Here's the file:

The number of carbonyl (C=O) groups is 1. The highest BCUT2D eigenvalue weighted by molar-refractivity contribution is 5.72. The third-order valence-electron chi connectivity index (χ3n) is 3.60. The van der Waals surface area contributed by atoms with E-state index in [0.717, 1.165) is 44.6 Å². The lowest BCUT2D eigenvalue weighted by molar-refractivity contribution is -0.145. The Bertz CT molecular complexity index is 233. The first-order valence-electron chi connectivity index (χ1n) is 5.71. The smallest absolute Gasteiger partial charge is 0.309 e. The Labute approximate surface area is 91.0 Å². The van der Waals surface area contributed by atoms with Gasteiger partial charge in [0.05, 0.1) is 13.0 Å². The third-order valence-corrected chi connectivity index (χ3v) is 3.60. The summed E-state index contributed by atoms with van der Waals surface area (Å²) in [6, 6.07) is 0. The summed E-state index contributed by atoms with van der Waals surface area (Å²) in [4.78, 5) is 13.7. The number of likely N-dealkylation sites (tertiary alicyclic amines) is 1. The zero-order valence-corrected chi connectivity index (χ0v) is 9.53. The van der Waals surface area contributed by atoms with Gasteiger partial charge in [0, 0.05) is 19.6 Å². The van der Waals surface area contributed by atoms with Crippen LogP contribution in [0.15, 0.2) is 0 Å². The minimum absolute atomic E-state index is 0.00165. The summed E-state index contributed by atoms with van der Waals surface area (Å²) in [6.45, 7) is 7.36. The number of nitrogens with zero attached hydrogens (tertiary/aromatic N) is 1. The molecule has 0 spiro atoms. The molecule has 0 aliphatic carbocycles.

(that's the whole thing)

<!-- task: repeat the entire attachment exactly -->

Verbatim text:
The number of carbonyl (C=O) groups is 1. The highest BCUT2D eigenvalue weighted by molar-refractivity contribution is 5.72. The third-order valence-electron chi connectivity index (χ3n) is 3.60. The van der Waals surface area contributed by atoms with E-state index in [0.717, 1.165) is 44.6 Å². The lowest BCUT2D eigenvalue weighted by molar-refractivity contribution is -0.145. The Bertz CT molecular complexity index is 233. The first-order valence-electron chi connectivity index (χ1n) is 5.71. The smallest absolute Gasteiger partial charge is 0.309 e. The Labute approximate surface area is 91.0 Å². The van der Waals surface area contributed by atoms with Gasteiger partial charge in [0.05, 0.1) is 13.0 Å². The third-order valence-corrected chi connectivity index (χ3v) is 3.60. The summed E-state index contributed by atoms with van der Waals surface area (Å²) in [6, 6.07) is 0. The summed E-state index contributed by atoms with van der Waals surface area (Å²) in [4.78, 5) is 13.7. The number of likely N-dealkylation sites (tertiary alicyclic amines) is 1. The zero-order valence-corrected chi connectivity index (χ0v) is 9.53. The van der Waals surface area contributed by atoms with Gasteiger partial charge in [0, 0.05) is 19.6 Å². The van der Waals surface area contributed by atoms with Crippen LogP contribution in [0.15, 0.2) is 0 Å². The minimum absolute atomic E-state index is 0.00165. The summed E-state index contributed by atoms with van der Waals surface area (Å²) in [6.45, 7) is 7.36. The number of nitrogens with zero attached hydrogens (tertiary/aromatic N) is 1. The molecule has 0 spiro atoms. The molecule has 0 aliphatic carbocycles.